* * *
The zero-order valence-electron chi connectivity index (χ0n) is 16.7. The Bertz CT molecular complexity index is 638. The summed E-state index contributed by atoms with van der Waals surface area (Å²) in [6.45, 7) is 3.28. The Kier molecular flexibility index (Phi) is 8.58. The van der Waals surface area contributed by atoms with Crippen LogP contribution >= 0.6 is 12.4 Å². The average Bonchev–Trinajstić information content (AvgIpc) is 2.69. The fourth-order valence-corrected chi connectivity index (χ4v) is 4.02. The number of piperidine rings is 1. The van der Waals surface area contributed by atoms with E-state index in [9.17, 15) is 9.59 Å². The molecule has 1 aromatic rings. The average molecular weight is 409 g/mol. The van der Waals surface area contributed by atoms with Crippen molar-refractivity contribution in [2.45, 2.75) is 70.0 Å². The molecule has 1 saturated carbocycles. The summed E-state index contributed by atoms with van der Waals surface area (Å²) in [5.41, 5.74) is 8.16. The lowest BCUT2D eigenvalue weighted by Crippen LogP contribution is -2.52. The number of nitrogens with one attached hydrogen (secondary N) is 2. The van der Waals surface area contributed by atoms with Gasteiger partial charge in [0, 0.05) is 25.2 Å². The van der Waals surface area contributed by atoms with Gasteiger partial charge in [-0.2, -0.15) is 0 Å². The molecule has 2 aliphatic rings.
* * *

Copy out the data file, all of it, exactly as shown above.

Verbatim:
The zero-order valence-electron chi connectivity index (χ0n) is 16.7. The Bertz CT molecular complexity index is 638. The summed E-state index contributed by atoms with van der Waals surface area (Å²) in [6.45, 7) is 3.28. The Kier molecular flexibility index (Phi) is 8.58. The van der Waals surface area contributed by atoms with Crippen LogP contribution >= 0.6 is 12.4 Å². The average Bonchev–Trinajstić information content (AvgIpc) is 2.69. The fourth-order valence-corrected chi connectivity index (χ4v) is 4.02. The number of piperidine rings is 1. The van der Waals surface area contributed by atoms with E-state index in [9.17, 15) is 9.59 Å². The molecule has 1 aromatic rings. The average molecular weight is 409 g/mol. The van der Waals surface area contributed by atoms with Crippen molar-refractivity contribution in [2.45, 2.75) is 70.0 Å². The molecule has 1 saturated carbocycles. The summed E-state index contributed by atoms with van der Waals surface area (Å²) in [5.41, 5.74) is 8.16. The lowest BCUT2D eigenvalue weighted by Crippen LogP contribution is -2.52. The number of nitrogens with one attached hydrogen (secondary N) is 2. The van der Waals surface area contributed by atoms with Gasteiger partial charge in [0, 0.05) is 25.2 Å². The van der Waals surface area contributed by atoms with Gasteiger partial charge in [-0.2, -0.15) is 0 Å². The molecule has 2 aliphatic rings.